1） The expensive cost for each park attractions and also the hotels around Disney need charge more cost than other hotel in Paris.
2） Weather is not good in Paris.
3） The historic problem between American and French let Disney not attract customers.
4） Disney executives failed to plan the future like recession at the end of the 1980s and the halt on planned vacations after the Gulf War in 1991.
5） Disney executives also did not invite investors to a share in the project. They wanted to design and build themselves with a view to selling at a profit. They were influenced by their experience in Tokyo Disneyland when they licensed its name and image to another company who raked in all profits and left the parent company with a meager share
6） They downsized breakfast service because they were erroneously informed that Europeans don’t eat breakfast. 2,500 customers showed up in 350 seat hotels.
7） Europeans spent only 1 or 2 days to visit the park compared to their American counterpart who spent at least 3 days.
To what degree do you consider that these factors were foreseeable and controllable by either Euro Disney of the parent company, Disney? Most of problems are foreseeable and controllable. If Disney hires a European management, they may think like European to consider their development in Europe. The other big problem is the culture, Disney should have a research department since they need know the what are differences between America and Europe. What role does ethnocentrism play in the story of Euro Disney’s launch? Ethnocentrism is the tendency to believe that one's ethnic or cultural group is centrally important, and that all other groups are measured in relation to one's own. The ethnocentric individual will judge other groups relative to his or her own particular ethnic group or culture, especially with concern to language, behavior, customs, and religion. This is a particular problem for American managers who believe that their ways are always right without respect to another’s culture, values and beliefs.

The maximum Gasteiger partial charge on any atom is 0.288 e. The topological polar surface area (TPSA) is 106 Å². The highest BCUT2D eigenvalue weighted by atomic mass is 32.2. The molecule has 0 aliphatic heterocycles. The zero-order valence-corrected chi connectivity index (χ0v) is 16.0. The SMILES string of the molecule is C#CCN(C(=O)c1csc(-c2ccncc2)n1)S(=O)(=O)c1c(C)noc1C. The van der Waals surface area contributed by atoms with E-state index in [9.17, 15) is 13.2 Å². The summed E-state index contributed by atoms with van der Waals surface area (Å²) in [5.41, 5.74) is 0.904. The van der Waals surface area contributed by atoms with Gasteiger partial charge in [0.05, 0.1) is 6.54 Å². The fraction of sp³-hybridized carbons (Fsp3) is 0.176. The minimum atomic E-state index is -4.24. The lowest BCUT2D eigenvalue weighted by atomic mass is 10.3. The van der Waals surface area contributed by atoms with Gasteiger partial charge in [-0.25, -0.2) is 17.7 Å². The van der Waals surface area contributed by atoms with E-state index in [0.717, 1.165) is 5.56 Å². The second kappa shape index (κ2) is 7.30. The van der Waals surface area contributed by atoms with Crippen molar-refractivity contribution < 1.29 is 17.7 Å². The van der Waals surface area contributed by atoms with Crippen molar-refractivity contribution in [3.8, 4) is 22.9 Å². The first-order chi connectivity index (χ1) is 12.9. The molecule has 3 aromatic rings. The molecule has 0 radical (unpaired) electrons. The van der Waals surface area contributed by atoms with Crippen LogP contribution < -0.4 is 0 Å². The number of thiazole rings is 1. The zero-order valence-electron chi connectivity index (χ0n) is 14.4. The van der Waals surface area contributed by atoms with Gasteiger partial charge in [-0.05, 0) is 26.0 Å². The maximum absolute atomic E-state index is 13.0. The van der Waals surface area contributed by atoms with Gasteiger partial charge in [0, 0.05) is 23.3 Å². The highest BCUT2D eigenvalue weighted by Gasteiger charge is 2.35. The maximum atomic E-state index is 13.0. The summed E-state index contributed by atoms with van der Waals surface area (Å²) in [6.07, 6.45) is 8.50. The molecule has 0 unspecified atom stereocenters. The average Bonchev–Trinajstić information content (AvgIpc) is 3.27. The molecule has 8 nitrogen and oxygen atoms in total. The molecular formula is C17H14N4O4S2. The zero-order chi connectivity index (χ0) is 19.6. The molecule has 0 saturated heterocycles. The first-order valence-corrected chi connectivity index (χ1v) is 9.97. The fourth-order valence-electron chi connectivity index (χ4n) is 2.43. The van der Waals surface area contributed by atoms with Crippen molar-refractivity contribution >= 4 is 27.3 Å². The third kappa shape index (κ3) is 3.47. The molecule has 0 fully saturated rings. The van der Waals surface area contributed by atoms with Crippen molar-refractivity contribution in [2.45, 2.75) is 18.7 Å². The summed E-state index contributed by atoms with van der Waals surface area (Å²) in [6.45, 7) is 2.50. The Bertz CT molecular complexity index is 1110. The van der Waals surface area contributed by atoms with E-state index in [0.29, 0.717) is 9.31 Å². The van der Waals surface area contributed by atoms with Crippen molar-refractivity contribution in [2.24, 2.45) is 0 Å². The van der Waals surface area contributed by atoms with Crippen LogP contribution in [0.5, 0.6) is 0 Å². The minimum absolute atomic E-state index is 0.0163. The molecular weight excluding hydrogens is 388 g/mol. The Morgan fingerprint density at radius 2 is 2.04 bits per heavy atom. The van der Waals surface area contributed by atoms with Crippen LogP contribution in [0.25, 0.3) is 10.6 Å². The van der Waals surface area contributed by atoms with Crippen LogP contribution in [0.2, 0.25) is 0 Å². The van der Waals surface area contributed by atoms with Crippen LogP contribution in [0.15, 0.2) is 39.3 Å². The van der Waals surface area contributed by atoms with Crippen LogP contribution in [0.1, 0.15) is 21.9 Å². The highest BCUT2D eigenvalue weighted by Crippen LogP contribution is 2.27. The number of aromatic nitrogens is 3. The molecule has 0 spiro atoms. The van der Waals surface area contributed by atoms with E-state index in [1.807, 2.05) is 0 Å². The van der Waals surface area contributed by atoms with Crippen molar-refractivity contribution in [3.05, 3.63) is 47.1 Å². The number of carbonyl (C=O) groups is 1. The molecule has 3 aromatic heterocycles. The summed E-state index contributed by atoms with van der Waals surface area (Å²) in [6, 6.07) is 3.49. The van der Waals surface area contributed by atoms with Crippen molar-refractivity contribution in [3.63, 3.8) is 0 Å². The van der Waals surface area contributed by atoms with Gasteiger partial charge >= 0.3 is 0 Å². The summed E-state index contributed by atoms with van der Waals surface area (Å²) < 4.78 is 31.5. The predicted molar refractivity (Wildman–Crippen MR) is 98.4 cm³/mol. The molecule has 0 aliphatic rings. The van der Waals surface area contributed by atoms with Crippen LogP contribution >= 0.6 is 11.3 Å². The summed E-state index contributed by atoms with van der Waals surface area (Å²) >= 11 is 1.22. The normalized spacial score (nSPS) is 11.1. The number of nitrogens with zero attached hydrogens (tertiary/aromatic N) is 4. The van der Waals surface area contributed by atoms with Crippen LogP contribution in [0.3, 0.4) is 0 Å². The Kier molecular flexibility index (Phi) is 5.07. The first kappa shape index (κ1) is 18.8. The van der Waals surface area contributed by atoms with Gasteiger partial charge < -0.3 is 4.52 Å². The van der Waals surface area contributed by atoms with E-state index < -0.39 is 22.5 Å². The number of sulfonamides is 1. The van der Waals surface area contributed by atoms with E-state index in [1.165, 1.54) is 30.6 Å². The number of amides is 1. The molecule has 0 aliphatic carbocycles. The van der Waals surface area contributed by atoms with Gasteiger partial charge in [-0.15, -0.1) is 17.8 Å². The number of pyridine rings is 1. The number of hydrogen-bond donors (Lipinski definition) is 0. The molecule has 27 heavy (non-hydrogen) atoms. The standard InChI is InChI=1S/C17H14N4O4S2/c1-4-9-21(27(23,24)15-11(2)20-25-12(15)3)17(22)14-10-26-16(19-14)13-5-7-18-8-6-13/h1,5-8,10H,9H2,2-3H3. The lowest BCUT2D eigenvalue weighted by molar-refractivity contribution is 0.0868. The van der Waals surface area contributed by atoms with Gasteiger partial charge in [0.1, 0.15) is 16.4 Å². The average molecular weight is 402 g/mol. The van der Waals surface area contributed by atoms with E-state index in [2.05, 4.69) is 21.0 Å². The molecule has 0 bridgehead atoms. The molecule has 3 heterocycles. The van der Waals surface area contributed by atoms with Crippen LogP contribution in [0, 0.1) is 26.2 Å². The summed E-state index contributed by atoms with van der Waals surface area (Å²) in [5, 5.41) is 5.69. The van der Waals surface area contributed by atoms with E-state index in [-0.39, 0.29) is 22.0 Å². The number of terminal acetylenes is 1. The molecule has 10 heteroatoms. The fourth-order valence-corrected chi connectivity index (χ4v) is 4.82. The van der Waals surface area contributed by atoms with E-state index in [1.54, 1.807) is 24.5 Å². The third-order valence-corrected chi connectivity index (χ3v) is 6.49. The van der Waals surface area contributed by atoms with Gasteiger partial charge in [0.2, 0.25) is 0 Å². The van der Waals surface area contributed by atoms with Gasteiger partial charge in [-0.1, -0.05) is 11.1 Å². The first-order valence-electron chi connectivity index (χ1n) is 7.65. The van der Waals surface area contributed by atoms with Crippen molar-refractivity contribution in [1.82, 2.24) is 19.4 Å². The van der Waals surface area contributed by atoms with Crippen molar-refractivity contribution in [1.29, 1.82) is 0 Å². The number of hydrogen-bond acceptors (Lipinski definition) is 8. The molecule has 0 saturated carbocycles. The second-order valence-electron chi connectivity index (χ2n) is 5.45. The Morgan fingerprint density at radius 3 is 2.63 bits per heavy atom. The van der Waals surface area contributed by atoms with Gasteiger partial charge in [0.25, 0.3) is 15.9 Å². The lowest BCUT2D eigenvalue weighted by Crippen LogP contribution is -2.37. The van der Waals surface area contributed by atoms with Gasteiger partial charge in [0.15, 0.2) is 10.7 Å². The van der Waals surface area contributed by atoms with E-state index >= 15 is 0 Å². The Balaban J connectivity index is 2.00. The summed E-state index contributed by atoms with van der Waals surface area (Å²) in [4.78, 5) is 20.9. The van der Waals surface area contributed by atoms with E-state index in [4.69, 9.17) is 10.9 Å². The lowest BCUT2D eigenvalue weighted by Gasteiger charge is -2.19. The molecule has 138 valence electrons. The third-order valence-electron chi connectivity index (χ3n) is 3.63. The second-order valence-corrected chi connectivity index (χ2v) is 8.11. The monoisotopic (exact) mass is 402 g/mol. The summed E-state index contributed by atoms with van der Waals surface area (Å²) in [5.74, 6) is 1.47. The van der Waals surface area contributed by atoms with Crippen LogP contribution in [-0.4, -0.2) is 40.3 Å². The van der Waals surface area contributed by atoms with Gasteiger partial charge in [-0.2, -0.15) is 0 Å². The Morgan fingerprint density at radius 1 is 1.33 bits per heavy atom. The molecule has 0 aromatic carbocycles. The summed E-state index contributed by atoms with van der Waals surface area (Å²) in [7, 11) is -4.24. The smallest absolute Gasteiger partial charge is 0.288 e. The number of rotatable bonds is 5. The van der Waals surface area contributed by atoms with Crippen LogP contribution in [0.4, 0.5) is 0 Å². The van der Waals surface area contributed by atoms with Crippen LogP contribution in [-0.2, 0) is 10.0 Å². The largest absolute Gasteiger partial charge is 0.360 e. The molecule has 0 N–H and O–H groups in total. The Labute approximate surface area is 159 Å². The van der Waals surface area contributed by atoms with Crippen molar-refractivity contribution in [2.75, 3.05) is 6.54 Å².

How do you assess the cross-cultural marketing skills of Disney? The culture differences like: Eating habits of European, personal grooming, walking versus riding and vacation customs. However, in last decide, Disney change their cross-culture marketing strategy: put some European entertainment in Disney, using different language in Disney characters and props and food.
Why did success in Tokyo predispose Disney management to be too optimistic in their expectation of success in France? The first Disney theme park to be built outside the United States was Tokyo Disneyland in Japan. Between 1990 and 1992, 14 million people had visited Tokyo Disneyland, three-fourths of who returned to visit. An ordinary family of four would also send $600 a night to stay in a Disney hotel. Disney also intended to correct the business opportunities it lost by failing to foresee potential money-makers. In Orlando, Florida, the…